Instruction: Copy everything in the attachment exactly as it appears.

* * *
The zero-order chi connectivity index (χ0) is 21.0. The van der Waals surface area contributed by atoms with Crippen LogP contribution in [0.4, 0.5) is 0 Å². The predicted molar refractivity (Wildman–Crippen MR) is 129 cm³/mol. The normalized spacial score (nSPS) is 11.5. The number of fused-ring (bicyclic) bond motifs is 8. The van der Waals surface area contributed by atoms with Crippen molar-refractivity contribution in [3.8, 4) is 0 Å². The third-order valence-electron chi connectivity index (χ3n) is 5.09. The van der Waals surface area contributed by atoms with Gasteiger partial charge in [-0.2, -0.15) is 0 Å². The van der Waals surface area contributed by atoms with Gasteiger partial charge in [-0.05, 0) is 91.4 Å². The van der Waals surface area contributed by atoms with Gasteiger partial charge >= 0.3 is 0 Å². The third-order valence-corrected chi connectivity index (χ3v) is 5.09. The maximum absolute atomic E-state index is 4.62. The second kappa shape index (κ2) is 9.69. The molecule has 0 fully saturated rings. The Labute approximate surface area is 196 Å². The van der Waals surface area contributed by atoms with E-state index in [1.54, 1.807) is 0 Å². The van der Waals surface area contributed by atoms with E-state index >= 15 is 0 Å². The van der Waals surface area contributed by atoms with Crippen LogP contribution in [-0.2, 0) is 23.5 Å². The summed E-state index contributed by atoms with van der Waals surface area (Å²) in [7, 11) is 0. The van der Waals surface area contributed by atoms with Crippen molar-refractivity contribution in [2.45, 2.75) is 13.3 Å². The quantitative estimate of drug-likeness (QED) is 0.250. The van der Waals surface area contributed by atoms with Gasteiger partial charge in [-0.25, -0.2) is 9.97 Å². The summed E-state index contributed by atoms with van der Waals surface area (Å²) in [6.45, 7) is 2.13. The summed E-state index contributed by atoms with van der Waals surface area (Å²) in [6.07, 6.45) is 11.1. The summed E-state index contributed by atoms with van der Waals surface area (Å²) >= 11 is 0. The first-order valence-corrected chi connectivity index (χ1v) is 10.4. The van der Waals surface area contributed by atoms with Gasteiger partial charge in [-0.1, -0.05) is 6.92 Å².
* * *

The zero-order chi connectivity index (χ0) is 21.0. The van der Waals surface area contributed by atoms with Crippen LogP contribution in [0.4, 0.5) is 0 Å². The predicted molar refractivity (Wildman–Crippen MR) is 129 cm³/mol. The normalized spacial score (nSPS) is 11.5. The number of fused-ring (bicyclic) bond motifs is 8. The van der Waals surface area contributed by atoms with Crippen molar-refractivity contribution in [3.8, 4) is 0 Å². The third-order valence-electron chi connectivity index (χ3n) is 5.09. The van der Waals surface area contributed by atoms with Gasteiger partial charge in [-0.2, -0.15) is 0 Å². The van der Waals surface area contributed by atoms with Gasteiger partial charge in [-0.05, 0) is 91.4 Å². The van der Waals surface area contributed by atoms with Gasteiger partial charge >= 0.3 is 0 Å². The third-order valence-corrected chi connectivity index (χ3v) is 5.09. The maximum absolute atomic E-state index is 4.62. The second kappa shape index (κ2) is 9.69. The molecule has 0 fully saturated rings. The Labute approximate surface area is 196 Å². The van der Waals surface area contributed by atoms with E-state index in [1.54, 1.807) is 0 Å². The van der Waals surface area contributed by atoms with E-state index >= 15 is 0 Å². The van der Waals surface area contributed by atoms with Crippen LogP contribution in [-0.2, 0) is 23.5 Å². The summed E-state index contributed by atoms with van der Waals surface area (Å²) in [7, 11) is 0. The van der Waals surface area contributed by atoms with Crippen molar-refractivity contribution in [2.45, 2.75) is 13.3 Å². The quantitative estimate of drug-likeness (QED) is 0.250. The van der Waals surface area contributed by atoms with Gasteiger partial charge in [-0.25, -0.2) is 9.97 Å². The summed E-state index contributed by atoms with van der Waals surface area (Å²) in [6.45, 7) is 2.13. The summed E-state index contributed by atoms with van der Waals surface area (Å²) in [6.07, 6.45) is 11.1. The summed E-state index contributed by atoms with van der Waals surface area (Å²) >= 11 is 0. The first-order valence-corrected chi connectivity index (χ1v) is 10.4. The van der Waals surface area contributed by atoms with Gasteiger partial charge in [-0.1, -0.05) is 6.92 Å².